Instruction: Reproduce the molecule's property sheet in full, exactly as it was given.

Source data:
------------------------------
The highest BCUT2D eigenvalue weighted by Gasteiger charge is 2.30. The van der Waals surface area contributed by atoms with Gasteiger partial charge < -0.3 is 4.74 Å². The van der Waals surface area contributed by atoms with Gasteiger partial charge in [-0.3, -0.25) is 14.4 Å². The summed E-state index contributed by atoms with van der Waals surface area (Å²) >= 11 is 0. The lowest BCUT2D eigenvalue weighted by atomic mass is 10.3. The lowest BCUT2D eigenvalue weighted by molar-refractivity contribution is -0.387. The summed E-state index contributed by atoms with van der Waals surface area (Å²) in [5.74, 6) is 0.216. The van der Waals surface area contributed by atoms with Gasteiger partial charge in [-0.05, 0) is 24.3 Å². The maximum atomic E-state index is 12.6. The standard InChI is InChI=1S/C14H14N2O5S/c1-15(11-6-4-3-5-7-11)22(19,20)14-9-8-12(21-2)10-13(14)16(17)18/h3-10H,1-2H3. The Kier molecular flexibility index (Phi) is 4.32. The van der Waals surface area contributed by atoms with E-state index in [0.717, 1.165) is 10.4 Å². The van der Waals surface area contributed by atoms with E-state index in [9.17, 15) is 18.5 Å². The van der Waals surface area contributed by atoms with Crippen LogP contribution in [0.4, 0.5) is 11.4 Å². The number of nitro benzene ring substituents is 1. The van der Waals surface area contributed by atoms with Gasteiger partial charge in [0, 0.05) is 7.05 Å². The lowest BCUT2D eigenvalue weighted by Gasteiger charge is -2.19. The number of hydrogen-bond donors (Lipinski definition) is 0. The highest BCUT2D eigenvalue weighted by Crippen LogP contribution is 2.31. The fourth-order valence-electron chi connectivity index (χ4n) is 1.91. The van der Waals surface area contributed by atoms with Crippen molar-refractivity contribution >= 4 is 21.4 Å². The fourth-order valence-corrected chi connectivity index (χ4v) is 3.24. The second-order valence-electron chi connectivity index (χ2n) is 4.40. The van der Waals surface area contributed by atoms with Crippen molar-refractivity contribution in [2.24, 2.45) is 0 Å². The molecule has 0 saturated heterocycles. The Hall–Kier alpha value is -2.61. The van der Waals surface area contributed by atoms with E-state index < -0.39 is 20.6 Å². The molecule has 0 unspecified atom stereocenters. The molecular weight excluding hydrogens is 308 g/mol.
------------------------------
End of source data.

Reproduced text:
The highest BCUT2D eigenvalue weighted by Gasteiger charge is 2.30. The van der Waals surface area contributed by atoms with Gasteiger partial charge < -0.3 is 4.74 Å². The van der Waals surface area contributed by atoms with Gasteiger partial charge in [-0.3, -0.25) is 14.4 Å². The summed E-state index contributed by atoms with van der Waals surface area (Å²) >= 11 is 0. The lowest BCUT2D eigenvalue weighted by atomic mass is 10.3. The lowest BCUT2D eigenvalue weighted by molar-refractivity contribution is -0.387. The summed E-state index contributed by atoms with van der Waals surface area (Å²) in [5.74, 6) is 0.216. The van der Waals surface area contributed by atoms with Gasteiger partial charge in [-0.05, 0) is 24.3 Å². The maximum atomic E-state index is 12.6. The standard InChI is InChI=1S/C14H14N2O5S/c1-15(11-6-4-3-5-7-11)22(19,20)14-9-8-12(21-2)10-13(14)16(17)18/h3-10H,1-2H3. The Kier molecular flexibility index (Phi) is 4.32. The van der Waals surface area contributed by atoms with E-state index in [0.717, 1.165) is 10.4 Å². The van der Waals surface area contributed by atoms with E-state index in [9.17, 15) is 18.5 Å². The van der Waals surface area contributed by atoms with Crippen LogP contribution in [0.4, 0.5) is 11.4 Å². The number of nitro benzene ring substituents is 1. The van der Waals surface area contributed by atoms with Gasteiger partial charge in [0, 0.05) is 7.05 Å². The lowest BCUT2D eigenvalue weighted by Gasteiger charge is -2.19. The number of hydrogen-bond donors (Lipinski definition) is 0. The highest BCUT2D eigenvalue weighted by Crippen LogP contribution is 2.31. The fourth-order valence-electron chi connectivity index (χ4n) is 1.91. The van der Waals surface area contributed by atoms with Crippen molar-refractivity contribution >= 4 is 21.4 Å². The fourth-order valence-corrected chi connectivity index (χ4v) is 3.24. The second-order valence-electron chi connectivity index (χ2n) is 4.40. The van der Waals surface area contributed by atoms with Crippen molar-refractivity contribution in [2.24, 2.45) is 0 Å². The molecule has 0 saturated heterocycles. The Hall–Kier alpha value is -2.61. The van der Waals surface area contributed by atoms with E-state index < -0.39 is 20.6 Å². The molecule has 0 unspecified atom stereocenters. The molecular weight excluding hydrogens is 308 g/mol.